If I can answer these questions satisfactorily and the advice or experience is not inconsistent with my sponsor's approach, then full steam ahead to its application. If there is inconsistency, a chat with my sponsor is worthwhile.

Sometimes there is a terror that, if the instructions are not followed in a particular, very narrowly defined way, one will drink, even though whole swathes of the AA world are staying sober permanently and living happy, productive lives by approaching the Twelve Steps in a slightly or even radically different way.

But surely our founders would disagree with variation between how different people apply the principles? Actually, the truth is this: the man who wrote most of the Book did not himself originally take Twelve Steps, certainly not precisely as he later outlined in 1939, back in 1934/1935, although the substance is very similar. He was most definitely following the Oxford Group approach, and an examination of the first draft of Bill's Story indicates that what is described on pages 63 to 88 is sometimes quite different to what his initial experience was in 1934/1935.

Page 263 indicates how Dr Bob took someone through the Steps:

'The day before I was due to go back to Chicago, a Wednesday and Dr Bob's afternoon off, he had me down to the office and we spent three or four hours formally going through the Six-Step program as it was at that time. The six steps were:
      1. Complete deflation.
      2. Dependence and guidance from a Higher Power.
      3. Moral inventory.
      4. Confession.
      5. Restitution.
      6. Continued work with other alcoholics.
      Dr Bob led me through all of these steps. At the moral inventory, he brought up some of my bad personality traits or character defects, such as selfishness, conceit, jealousy, carelessness, intolerance, ill-temper, sarcasm and resentments. We went over these at great length and then he finally asked me if I wanted these defects of character removed. When I said yes, we both knelt at his desk and prayed, each of us asking to have these defects taken away.'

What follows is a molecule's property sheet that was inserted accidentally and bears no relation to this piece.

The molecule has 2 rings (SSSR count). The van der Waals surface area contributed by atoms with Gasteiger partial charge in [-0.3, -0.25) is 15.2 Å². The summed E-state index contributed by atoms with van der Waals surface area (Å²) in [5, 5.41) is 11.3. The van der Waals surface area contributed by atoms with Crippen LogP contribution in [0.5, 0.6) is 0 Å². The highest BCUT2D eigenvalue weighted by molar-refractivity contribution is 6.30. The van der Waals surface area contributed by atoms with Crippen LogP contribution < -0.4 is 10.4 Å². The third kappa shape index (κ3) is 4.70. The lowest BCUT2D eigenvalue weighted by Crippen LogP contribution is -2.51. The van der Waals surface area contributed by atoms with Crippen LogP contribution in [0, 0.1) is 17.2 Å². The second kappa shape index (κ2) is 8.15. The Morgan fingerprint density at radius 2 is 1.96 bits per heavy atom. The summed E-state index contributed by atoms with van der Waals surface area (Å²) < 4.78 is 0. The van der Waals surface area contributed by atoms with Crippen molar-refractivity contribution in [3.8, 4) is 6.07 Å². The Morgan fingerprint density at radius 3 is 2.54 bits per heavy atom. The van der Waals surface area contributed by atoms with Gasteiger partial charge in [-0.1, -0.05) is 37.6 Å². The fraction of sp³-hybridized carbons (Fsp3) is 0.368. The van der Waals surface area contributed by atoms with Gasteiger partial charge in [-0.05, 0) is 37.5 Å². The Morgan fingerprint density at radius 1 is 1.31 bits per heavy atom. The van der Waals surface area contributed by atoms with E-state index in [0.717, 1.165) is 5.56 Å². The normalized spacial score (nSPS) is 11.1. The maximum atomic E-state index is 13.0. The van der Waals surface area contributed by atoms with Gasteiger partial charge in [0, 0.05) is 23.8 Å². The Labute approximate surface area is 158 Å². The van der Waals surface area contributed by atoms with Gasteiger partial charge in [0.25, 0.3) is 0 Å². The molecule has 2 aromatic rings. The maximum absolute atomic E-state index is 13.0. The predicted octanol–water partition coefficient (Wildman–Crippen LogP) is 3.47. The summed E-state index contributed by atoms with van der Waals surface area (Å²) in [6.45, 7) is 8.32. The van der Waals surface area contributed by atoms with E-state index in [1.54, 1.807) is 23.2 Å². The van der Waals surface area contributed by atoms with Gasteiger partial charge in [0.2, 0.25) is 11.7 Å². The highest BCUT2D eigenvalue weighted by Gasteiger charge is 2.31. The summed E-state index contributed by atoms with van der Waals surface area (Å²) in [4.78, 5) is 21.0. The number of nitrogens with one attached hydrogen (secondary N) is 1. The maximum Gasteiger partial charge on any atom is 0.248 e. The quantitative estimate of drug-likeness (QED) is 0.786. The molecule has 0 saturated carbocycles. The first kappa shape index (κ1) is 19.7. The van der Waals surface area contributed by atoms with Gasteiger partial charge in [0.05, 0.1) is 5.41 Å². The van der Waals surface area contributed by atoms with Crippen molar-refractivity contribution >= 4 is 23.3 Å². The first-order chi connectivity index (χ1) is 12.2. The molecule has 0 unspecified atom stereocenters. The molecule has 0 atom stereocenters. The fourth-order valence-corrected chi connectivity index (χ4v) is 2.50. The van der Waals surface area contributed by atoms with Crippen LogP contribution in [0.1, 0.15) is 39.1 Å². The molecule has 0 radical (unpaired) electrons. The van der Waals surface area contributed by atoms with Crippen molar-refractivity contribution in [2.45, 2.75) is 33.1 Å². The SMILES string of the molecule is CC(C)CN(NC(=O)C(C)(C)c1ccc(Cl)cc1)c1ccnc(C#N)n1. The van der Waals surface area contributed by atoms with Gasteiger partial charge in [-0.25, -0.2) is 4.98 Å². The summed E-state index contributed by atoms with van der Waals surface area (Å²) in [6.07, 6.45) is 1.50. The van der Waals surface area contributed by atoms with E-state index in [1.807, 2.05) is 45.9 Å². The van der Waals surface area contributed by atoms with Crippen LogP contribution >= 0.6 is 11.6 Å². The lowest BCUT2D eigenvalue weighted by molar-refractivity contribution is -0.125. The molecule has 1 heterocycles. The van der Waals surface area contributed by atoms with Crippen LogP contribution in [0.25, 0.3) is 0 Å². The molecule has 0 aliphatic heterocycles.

And yet … Bill was the man who took Dr Bob through the Steps. Sounds like both men applied a degree of adaptation in how they then sought to carry the message and then how the fellowship wrote about this.

It is clear from these three sources: the first draft of Bill's Story, the programme 'as set out', and Dr Bob's method, that the authors of the Book themselves did not subscribe to the belief that there is only one way to work this programme, with all other methods being heretical or inviting immediate doom.

What I see in the Big Book is a programme that is organic, not set in stone for evermore. Having said that, I do personally try to stick as close as possible to the basic text, but it is not so much a straight-jacket as a torch-lit path through the dark woods.


2 comments:

kesavan chakravarthy said...

Thank You For Sharing!!!

Anonymous said...

I agree wholeheartedly: the inventory I'm writing with the aid of some of the excellent worksheets found here is very different from the one I took in 1995: that one turns out to have been less thorough than I thought.
With this current inventory my defensiveness against the truth seems to be giving way.